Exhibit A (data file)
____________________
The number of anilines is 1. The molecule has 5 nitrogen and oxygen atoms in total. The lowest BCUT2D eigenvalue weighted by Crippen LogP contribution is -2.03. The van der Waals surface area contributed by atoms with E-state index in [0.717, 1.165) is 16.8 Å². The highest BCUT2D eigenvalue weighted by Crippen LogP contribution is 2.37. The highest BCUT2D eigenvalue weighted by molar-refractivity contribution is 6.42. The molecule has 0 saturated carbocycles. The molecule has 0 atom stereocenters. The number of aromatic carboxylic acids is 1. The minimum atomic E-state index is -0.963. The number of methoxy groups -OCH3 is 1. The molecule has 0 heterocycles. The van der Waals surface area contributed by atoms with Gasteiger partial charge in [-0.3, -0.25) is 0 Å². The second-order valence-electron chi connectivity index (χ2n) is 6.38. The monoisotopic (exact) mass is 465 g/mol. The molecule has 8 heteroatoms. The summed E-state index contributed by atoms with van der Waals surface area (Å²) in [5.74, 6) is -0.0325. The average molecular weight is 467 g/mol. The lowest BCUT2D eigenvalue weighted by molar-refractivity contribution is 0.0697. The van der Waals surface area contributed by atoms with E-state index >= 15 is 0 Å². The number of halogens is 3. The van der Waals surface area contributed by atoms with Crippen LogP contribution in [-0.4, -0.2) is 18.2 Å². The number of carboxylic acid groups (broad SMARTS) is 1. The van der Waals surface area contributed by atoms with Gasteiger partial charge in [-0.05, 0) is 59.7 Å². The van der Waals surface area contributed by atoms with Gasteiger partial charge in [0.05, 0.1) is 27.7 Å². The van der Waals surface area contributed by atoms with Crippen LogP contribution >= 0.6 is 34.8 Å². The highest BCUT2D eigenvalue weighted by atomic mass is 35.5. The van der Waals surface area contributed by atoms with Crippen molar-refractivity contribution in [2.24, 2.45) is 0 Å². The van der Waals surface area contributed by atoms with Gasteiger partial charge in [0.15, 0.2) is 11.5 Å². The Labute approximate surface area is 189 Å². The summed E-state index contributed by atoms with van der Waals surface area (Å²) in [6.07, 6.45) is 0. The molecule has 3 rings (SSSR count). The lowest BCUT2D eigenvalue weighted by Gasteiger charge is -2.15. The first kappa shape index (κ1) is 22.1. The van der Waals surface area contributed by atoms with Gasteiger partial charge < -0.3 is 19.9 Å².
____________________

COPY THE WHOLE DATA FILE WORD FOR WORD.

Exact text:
The number of anilines is 1. The molecule has 5 nitrogen and oxygen atoms in total. The lowest BCUT2D eigenvalue weighted by Crippen LogP contribution is -2.03. The van der Waals surface area contributed by atoms with E-state index in [0.717, 1.165) is 16.8 Å². The highest BCUT2D eigenvalue weighted by Crippen LogP contribution is 2.37. The highest BCUT2D eigenvalue weighted by molar-refractivity contribution is 6.42. The molecule has 0 saturated carbocycles. The molecule has 0 atom stereocenters. The number of aromatic carboxylic acids is 1. The minimum atomic E-state index is -0.963. The number of methoxy groups -OCH3 is 1. The molecule has 0 heterocycles. The van der Waals surface area contributed by atoms with Gasteiger partial charge in [-0.3, -0.25) is 0 Å². The second-order valence-electron chi connectivity index (χ2n) is 6.38. The monoisotopic (exact) mass is 465 g/mol. The molecule has 8 heteroatoms. The summed E-state index contributed by atoms with van der Waals surface area (Å²) in [5.74, 6) is -0.0325. The average molecular weight is 467 g/mol. The lowest BCUT2D eigenvalue weighted by molar-refractivity contribution is 0.0697. The van der Waals surface area contributed by atoms with E-state index >= 15 is 0 Å². The number of halogens is 3. The van der Waals surface area contributed by atoms with Crippen LogP contribution in [-0.4, -0.2) is 18.2 Å². The number of carboxylic acid groups (broad SMARTS) is 1. The van der Waals surface area contributed by atoms with Gasteiger partial charge in [-0.05, 0) is 59.7 Å². The van der Waals surface area contributed by atoms with Gasteiger partial charge in [0.05, 0.1) is 27.7 Å². The van der Waals surface area contributed by atoms with Crippen LogP contribution >= 0.6 is 34.8 Å². The highest BCUT2D eigenvalue weighted by atomic mass is 35.5. The van der Waals surface area contributed by atoms with Crippen molar-refractivity contribution in [2.24, 2.45) is 0 Å². The van der Waals surface area contributed by atoms with Gasteiger partial charge in [0.15, 0.2) is 11.5 Å². The Labute approximate surface area is 189 Å². The summed E-state index contributed by atoms with van der Waals surface area (Å²) in [6.07, 6.45) is 0. The molecule has 3 rings (SSSR count). The lowest BCUT2D eigenvalue weighted by Gasteiger charge is -2.15. The first kappa shape index (κ1) is 22.1. The van der Waals surface area contributed by atoms with Gasteiger partial charge < -0.3 is 19.9 Å².